Does the IIA endorse the fact that the COSO frameworks, control or ERM, do not have a mandatory improvement cycle that the ISO frameworks do? (ISO frameworks must be opened for review and revision every 4 years)

    I believe the IIA should promote the creation of an independent global standards body that has an IIA representative but also draws from groups and individuals outside of the currrent 5 COSO members that are all US based/headquartered organizations.

  1. Interesting question, Tim. I don't personally think (I can't speak for the IIA) that the IIA should be independent and stand on the sidelines as governance, risk, and control frameworks are developed and related guidance published. I am proud to say that I have been part of some IIA initiatives to influence such activities, and have watched IIA teams participate in King III, Cadbury, and other projects. The IIA is now engaged not only in COSO but also in ISO projects.

    As for a global standards board, I like the idea of a single set of standards that all can follow. However, I am somewhat disappointed that the ISO products are not open (ISO is such a global body). You have to pay for their products and third parties cannot include them to provide related training.

  1. Norman

    I think no true, independent standard are free, anywhere.  Certainly all ANSI, Canadian, BSI, Standards Australia standards are for sale.  I find this rather comforting as it means that the standards organisations do not have to reply on 'donations' from software companies and consultancies to complete their work which always introduces bias.

    Apart from the Executive Summary, you also have to buy the weighty tome that is the COSO ERM Framework and as it cannot be downloaded as a soft copy, this involves those of us outside the USA with additional freight charges.

    As to not being able to use the ISO product for training I think this is also incorrect.  You can copy text from the standard and make the appropriate reference and attribution. 

    ISO like most standards organisations is very much run on a shoe string.  Its objectives are standardisation and the removal of barriers to trade.  To achieve this it has to generate some income from the sale of its products.

  1. Grant;
    I think you raise an excellent point.  COSO products are produced by the big accounting firms (C&L, PwC, Grant Thornton)  that have the resources to offer pro bono services to author COSO products without charging a fee.  Having worked for the big 6 twice in my career,  the primary motivation to do thousands of hours of unpaid work links to practice development, training and branding. 

    Although these volunteer researchers/authors are guided by the COSO steering committees they see the world through a lens that is shaped by the environment they work in. This is a normal human condition.  Currently all of the COSO members are predominantly accounting/auditing  organizations.  I have stated in a number of forums COSO should expand to include representatives of the quality profession, IT security, fraud, ethics and compliance, and director institutes as full members to produce less biased products.  To date I have not seen any plans to expand the COSO membership..  

  1.  I agree with your comments Tim and as well Grant.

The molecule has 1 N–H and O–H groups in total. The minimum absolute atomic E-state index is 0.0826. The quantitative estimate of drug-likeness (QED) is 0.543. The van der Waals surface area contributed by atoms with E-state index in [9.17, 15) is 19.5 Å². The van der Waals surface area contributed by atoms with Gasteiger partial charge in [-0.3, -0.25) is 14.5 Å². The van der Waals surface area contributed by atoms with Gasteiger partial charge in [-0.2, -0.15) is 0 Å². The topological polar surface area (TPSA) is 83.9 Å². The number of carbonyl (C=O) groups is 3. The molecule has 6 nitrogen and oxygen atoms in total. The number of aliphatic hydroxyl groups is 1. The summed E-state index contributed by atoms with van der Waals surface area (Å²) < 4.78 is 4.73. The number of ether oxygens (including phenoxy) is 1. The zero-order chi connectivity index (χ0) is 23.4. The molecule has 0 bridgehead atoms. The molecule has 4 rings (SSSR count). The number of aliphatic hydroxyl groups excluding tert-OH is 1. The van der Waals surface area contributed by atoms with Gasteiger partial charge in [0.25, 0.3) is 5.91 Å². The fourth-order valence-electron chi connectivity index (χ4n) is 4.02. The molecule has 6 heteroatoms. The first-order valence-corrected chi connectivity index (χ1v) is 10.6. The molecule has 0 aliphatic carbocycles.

The point above that COSO ERM can be easily modified is unfortunately without merit. COSO ERM will never be modified because the ten deadly sins are pervasive throughout the document. I suggest all readers of this blog read COSO ERM carefully and  then Grant Purdy's 10 deadly sins. There seems to be a greater concern expressed above that we need to make positive comments. Quite frankly if I do this, they will be untruthful remarks. The internal audit leadership has many stakeholders including its 175,000 members. I would suggest strongly that it satisfy the needs of those stakeholders in terms of  risk management knowledge or  training or the members should take their hard earned dollars and find alternative organizations to belong to that will  give them the training.

    I had strong positive comments on COSO ERM when it was initially issued for a period of about 2 years primarily as a consequence of my own ignorance of alternative risk and control guidance from around the globe from countries in which both you Tim and  you Grant reside (CoCo and AS/NZS 4360:2004). In hindsight, it is this exact guidance that should have been permeating the US landscape from 1995 through 2004, instead of what we have before us now. 

    In the long run. products which product no value will be seen for what they are. Most of the CFOs and CEOs that I have been talking to over the past several months have been rejecting COSO ERM and instead moving forward with either ISO 31000 or its predecessor of AS/NZS 4360:2004. This is what we need to do.  Yes it is true that the COSO steering committees see the world through a lens that is shaped by  the environment they work in.

     

     

  1.  By the way, I am one of the view that probably has positive comments to make on COSO ERM because I have worked with it extensively in addition to reading it from cover to cover at least 4-5 times. While it can never be redone, it will provide some valuable insights/research. Two examples are as follows:

    It is principles based as is ISO but there are 120 principles much more than can be utilized by top management however the detail of the 120 principles will be valuable for training purposes for the more junior staff and can be referenced in turn to the 10 or so ISO principles. A second area of COSO ERM I found particularly helpful and still do, is the section on quantification (risk analysis). The discussion of the different methods and examples is quite good.  I can provide additional examples but am almost afraid to lest my comments be taken out of context that the framework should be kept in use. It should not because it is inconsistent in thinking in so many  respects with ISO, erroneously so and will only confuse the public which already is quite confused about risk management.